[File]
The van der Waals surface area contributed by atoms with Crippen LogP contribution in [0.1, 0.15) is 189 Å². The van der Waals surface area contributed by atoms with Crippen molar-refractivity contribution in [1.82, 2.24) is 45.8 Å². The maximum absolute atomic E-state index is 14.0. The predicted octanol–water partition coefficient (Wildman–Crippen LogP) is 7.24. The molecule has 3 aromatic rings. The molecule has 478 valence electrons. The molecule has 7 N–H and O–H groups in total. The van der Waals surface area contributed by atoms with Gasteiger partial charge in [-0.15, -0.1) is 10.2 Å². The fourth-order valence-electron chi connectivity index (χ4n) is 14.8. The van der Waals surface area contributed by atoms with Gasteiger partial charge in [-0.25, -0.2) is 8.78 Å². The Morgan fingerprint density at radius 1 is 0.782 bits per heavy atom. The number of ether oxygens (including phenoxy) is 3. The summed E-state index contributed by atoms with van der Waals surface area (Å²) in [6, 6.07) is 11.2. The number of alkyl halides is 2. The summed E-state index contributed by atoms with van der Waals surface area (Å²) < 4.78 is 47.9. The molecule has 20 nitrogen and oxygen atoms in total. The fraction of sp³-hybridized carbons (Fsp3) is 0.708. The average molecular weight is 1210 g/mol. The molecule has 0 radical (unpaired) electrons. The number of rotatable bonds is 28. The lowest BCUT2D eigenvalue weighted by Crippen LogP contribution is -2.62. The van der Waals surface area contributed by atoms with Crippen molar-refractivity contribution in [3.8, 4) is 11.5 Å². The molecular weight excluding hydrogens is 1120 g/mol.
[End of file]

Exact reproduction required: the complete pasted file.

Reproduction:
The van der Waals surface area contributed by atoms with Crippen LogP contribution in [0.1, 0.15) is 189 Å². The van der Waals surface area contributed by atoms with Crippen molar-refractivity contribution in [1.82, 2.24) is 45.8 Å². The maximum absolute atomic E-state index is 14.0. The predicted octanol–water partition coefficient (Wildman–Crippen LogP) is 7.24. The molecule has 3 aromatic rings. The molecule has 478 valence electrons. The molecule has 7 N–H and O–H groups in total. The van der Waals surface area contributed by atoms with Gasteiger partial charge in [-0.15, -0.1) is 10.2 Å². The fourth-order valence-electron chi connectivity index (χ4n) is 14.8. The van der Waals surface area contributed by atoms with Gasteiger partial charge in [-0.25, -0.2) is 8.78 Å². The Morgan fingerprint density at radius 1 is 0.782 bits per heavy atom. The number of ether oxygens (including phenoxy) is 3. The summed E-state index contributed by atoms with van der Waals surface area (Å²) in [6, 6.07) is 11.2. The number of alkyl halides is 2. The summed E-state index contributed by atoms with van der Waals surface area (Å²) < 4.78 is 47.9. The molecule has 20 nitrogen and oxygen atoms in total. The fraction of sp³-hybridized carbons (Fsp3) is 0.708. The average molecular weight is 1210 g/mol. The molecule has 0 radical (unpaired) electrons. The number of rotatable bonds is 28. The lowest BCUT2D eigenvalue weighted by Crippen LogP contribution is -2.62. The van der Waals surface area contributed by atoms with Crippen molar-refractivity contribution in [3.8, 4) is 11.5 Å². The molecular weight excluding hydrogens is 1120 g/mol.